The producers of American Idol have finally confirmed that Jennifer Lopez and Steven Tyler will be joining the popular talent show as members of its judging panel.
Following weeks of reports about imminent deals, the two singers were unveiled at a news conference on Wednesday as the new judges for the Fox series, which is entering its tenth season.
The pair will replace Simon Cowell, Ellen DeGeneres and Kara DioGuardi on the panel, all of whom announced their departures in recent months. Randy Jackson is the only judge remaining from the show's first series; Ryan Seacrest will continue to host the programme.
Lopez, 41, has had a successful career in music, television and film; her latest album, entitled Love?, is scheduled for release later this year. She was reportedly enticed with a one-year contract worth $US12 million ($A12.5 million).
"I kind of raised my eyebrows [at the prospect of judging on American Idol], but my career has always been the type that changes and evolves," she said at the news conference.
Lopez and the show's producers sought to stamp out reports that her "diva demands" had held up attempts to strike a deal, saying that the protracted negotiations process was par for the course. Some sources had claimed that Fox executives had ended talks with Lopez due to the continued delays.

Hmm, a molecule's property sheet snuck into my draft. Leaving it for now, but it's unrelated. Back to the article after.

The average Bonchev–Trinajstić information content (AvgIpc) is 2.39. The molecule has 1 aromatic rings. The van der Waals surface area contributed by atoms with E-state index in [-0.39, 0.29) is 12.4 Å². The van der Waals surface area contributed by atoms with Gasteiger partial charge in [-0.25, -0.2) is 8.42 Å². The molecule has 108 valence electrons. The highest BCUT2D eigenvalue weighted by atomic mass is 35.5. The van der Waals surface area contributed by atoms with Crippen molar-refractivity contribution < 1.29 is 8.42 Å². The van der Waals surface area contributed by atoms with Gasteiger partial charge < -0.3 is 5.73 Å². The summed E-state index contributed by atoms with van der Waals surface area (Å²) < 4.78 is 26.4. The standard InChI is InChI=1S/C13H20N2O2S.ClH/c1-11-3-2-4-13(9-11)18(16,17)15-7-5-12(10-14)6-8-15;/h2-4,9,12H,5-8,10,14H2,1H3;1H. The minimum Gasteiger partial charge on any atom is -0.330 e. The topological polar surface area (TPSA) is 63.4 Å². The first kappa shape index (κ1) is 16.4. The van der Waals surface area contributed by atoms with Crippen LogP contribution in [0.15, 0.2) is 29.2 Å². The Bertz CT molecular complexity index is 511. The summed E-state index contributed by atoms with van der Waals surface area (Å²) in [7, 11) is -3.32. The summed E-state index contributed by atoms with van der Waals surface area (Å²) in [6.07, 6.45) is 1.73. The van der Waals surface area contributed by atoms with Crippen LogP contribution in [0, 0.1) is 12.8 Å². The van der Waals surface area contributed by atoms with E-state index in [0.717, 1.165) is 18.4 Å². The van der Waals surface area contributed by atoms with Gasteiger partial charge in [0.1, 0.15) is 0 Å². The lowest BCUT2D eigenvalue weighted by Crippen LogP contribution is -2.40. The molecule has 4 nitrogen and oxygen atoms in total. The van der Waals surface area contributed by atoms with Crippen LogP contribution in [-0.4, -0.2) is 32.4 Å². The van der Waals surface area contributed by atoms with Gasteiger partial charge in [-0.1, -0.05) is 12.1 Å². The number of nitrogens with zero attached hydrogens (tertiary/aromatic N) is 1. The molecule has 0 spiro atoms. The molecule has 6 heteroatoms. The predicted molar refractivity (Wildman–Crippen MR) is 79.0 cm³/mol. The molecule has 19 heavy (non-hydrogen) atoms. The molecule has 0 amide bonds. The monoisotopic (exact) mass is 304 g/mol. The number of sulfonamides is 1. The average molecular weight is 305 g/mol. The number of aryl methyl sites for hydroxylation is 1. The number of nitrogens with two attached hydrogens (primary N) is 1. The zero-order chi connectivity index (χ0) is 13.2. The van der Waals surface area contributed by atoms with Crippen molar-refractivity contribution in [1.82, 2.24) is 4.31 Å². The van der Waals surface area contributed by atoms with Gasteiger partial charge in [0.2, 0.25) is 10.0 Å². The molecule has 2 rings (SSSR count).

"It was all about schedule and dates. They were typical deals, to be frank," said Mike Darnell, Fox's president of alternative programming.
Tyler, the controversial lead singer for the rock band Aerosmith, said that he was a fan of the series and hoped to bring "some rock to this rollercoaster".
"I want to give everybody a little love before I decide who goes home heartbroken. If you don't like what I say, don't get mad, get better," the 62-year-old said.
The additions of Lopez and Tyler confirm producers' intentions to restore a three-person judging panel - there are no plans for guest-judging roles - and will be accompanied by further changes to the show's format.
Fox announced that Jimmy Iovine, the chairman of the Interscope-Geffen-A&M record label, would be taking on a prominent role as a permanent "mentor" on the programme, working extensively with contestants and helping to promote their talents in the industry.
The centrality of Iovine's role will effectively push out existing elements of the programmes: genre-themed weeks and guest mentors are set to disappear. The show's producers also suggested that contestants would have to incorporate more movement on the stage, rather than harnessing only their vocal skills.
Plans for an on-air shake-up have unfolded alongside major changes behind the scenes. Nigel Lythgoe, who served as the programme's executive producer for six years, returned to the role last month and flagged his intention to push for drastic steps to arrest a decline in the series' popularity.
"We are ten years old, and we are being given the opportunity to recreate the magic," Lythgoe said.
The tenth season of American Idol is due to return in January 2011.
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